Of all the ways how to buy bitcoins, cloud mining may be the most unusual.
You buy a contract for a certain amount of mining power, known as "hashing power," for a certain period of time. You then earn a portion of bitcoin every day for the duration of the contract.
This is a twist on conventional Bitcoin mining (see sidebar). Today Bitcoin mining involves the purchase of one or more dedicated mining machines (essentially computers designed specifically to mine Bitcoin). Small-time miners run their machines in their homes, but large operators will have many mining rigs running in their own building or buildings.
That's where Bitcoin cloud mining enters the picture. A few of the large operators sell a portion of their massive hashing power to folks who like the idea of mining Bitcoin but would rather not buy and run the rigs themselves. (The rigs consume a lot of electricity and generate a lot of heat. Plus, to get a decent return, they need to run 24/7.)
Many people just learning about Bitcoin (a January Coin Center study showed 65% of the U.S. population had never heard of it) become fascinated by the mining aspect of it. You can actually create money with a computer!
That was one of my first thoughts when I discovered Bitcoin in 2011. Back then the difficulty was low enough that you could mine Bitcoin on a personal computer.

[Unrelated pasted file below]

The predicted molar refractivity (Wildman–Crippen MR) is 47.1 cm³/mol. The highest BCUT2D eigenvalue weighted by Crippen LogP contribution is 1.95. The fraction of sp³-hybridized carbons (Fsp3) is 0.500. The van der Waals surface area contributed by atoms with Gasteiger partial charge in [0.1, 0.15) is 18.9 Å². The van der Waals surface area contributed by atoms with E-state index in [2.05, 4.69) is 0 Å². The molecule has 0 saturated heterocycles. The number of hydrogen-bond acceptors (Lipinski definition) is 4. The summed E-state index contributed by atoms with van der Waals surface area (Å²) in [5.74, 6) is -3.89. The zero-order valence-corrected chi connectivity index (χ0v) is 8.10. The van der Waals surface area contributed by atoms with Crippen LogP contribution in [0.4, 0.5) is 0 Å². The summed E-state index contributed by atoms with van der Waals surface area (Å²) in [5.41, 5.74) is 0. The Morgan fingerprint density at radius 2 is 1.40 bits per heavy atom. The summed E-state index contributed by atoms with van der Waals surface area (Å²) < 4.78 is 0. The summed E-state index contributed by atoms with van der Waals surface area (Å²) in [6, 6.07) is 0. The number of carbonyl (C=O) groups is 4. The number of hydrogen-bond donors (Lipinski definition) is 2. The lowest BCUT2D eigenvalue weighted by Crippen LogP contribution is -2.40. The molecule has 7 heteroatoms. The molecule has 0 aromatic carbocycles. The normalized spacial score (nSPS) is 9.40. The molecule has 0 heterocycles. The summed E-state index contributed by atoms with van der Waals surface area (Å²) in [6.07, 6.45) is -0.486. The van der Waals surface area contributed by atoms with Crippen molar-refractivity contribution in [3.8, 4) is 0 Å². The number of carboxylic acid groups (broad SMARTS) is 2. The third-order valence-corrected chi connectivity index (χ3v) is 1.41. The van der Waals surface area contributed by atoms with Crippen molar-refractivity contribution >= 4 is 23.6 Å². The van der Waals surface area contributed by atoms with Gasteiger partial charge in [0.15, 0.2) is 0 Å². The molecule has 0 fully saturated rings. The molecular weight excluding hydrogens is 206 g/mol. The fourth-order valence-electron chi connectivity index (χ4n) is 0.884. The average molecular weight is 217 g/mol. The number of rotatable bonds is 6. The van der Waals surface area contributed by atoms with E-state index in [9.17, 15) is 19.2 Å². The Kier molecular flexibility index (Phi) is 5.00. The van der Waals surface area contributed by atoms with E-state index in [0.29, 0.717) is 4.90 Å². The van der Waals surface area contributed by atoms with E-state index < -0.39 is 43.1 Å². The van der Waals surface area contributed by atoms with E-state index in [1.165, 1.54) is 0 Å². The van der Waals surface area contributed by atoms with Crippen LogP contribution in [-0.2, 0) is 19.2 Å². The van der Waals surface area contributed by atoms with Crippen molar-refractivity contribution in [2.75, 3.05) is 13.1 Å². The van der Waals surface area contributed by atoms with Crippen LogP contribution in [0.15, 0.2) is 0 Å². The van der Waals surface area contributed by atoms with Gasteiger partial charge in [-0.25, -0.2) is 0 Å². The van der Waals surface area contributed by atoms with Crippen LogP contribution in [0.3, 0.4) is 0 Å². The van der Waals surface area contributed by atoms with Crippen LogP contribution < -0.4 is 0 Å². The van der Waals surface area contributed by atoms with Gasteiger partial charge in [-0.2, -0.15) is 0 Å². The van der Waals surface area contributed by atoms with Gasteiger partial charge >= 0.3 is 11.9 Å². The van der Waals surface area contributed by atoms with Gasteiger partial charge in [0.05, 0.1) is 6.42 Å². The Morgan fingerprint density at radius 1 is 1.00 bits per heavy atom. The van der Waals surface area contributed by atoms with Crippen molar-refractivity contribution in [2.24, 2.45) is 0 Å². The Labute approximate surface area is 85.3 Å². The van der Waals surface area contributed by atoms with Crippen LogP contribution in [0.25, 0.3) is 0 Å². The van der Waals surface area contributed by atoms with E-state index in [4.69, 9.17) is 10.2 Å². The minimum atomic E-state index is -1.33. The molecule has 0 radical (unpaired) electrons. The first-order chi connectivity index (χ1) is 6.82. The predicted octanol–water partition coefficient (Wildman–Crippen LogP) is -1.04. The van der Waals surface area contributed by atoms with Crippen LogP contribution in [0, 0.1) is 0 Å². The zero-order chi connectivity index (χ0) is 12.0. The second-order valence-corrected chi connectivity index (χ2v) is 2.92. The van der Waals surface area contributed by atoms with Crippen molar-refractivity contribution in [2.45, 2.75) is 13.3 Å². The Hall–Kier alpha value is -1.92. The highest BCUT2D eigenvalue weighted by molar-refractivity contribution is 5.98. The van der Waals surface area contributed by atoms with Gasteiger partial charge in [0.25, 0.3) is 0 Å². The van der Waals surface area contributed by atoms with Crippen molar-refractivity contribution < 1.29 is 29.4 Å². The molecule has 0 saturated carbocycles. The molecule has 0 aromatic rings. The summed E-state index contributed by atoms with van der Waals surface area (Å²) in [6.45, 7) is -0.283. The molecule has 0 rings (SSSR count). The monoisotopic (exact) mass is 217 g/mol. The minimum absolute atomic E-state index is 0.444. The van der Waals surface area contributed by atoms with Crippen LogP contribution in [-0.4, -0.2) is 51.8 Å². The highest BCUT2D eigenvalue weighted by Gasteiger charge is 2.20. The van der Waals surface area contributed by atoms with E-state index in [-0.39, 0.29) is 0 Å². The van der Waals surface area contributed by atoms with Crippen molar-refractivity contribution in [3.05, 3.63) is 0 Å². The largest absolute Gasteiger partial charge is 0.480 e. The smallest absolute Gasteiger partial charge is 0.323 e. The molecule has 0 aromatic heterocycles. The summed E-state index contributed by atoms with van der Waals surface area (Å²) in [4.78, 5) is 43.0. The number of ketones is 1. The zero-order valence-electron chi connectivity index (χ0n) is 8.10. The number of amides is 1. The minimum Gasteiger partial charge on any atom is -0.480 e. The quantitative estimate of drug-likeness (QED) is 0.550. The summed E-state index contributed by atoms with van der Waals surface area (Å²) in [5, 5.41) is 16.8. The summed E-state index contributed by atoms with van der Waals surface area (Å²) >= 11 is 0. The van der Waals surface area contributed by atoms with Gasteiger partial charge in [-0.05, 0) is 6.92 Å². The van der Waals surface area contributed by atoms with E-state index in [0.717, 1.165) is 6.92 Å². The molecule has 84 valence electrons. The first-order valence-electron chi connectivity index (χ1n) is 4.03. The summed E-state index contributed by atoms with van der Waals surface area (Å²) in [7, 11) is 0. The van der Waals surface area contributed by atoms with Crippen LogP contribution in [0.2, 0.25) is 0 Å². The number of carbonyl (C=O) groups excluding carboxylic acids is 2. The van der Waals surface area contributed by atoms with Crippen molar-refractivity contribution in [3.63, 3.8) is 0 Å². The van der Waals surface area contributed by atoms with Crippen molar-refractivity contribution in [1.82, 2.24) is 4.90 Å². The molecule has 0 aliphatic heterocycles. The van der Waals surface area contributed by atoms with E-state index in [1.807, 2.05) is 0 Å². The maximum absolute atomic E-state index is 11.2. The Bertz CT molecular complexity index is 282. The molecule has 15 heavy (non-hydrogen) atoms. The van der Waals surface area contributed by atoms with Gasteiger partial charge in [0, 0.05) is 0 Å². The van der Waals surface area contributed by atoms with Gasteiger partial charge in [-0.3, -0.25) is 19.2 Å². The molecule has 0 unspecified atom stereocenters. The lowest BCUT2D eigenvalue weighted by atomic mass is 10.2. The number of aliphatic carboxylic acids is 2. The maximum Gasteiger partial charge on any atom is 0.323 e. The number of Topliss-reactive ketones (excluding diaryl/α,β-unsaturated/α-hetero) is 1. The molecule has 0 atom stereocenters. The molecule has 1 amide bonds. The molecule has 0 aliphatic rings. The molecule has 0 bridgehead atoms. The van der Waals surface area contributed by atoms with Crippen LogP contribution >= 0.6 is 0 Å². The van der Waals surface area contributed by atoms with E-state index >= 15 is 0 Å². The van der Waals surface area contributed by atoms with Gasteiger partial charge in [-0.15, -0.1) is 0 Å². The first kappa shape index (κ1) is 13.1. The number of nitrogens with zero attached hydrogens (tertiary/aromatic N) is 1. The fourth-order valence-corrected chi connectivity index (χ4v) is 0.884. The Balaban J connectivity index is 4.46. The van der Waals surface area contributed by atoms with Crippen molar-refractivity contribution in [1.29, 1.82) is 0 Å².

Why People Mine Bitcoins
I invested $300 in a graphics card – the mining rig of its day – and managed to generate about 20 bitcoins in six months before the card burned out. The Bitcoin price slumped to under $5 in the meantime, so my mining experiment looked like a big money loser at the time. (Luckily I kept my bitcoins.)
Mining today is no less risky. Even cloud mining is an unusually involved and time-consuming way of how to buy bitcoins.
Yet Bitcoin mining has a certain romantic appeal, particularly for those who love tech. And many Bitcoin fans also like the idea of being an active participant in the network that supports the digital currency.
About the Author
Dave has been a journalist for more than 35 years, including 18 spent at The Baltimore Sun. He has worked as a writer, editor, and page designer at different times in his career. He's interviewed a number of well-known personalities - ranging from punk rock icon Joey Ramone to Apple Inc. co-founder Steve Wozniak.
Over the course of his journalistic career, Dave has covered many diverse subjects. Since arriving at Money Morning in 2011, he has focused primarily on technology. He's an expert on both Apple and cryptocurrencies. He started writing about Apple for The Sun in the mid-1990s, and had an Apple blog on The Sun's web site from 2007-2009. Dave's been writing about Bitcoin since 2011 - long before most people had even heard of it. He even mined it for a short time.
Dave has a BA in English and Mass Communications from Loyola University Maryland.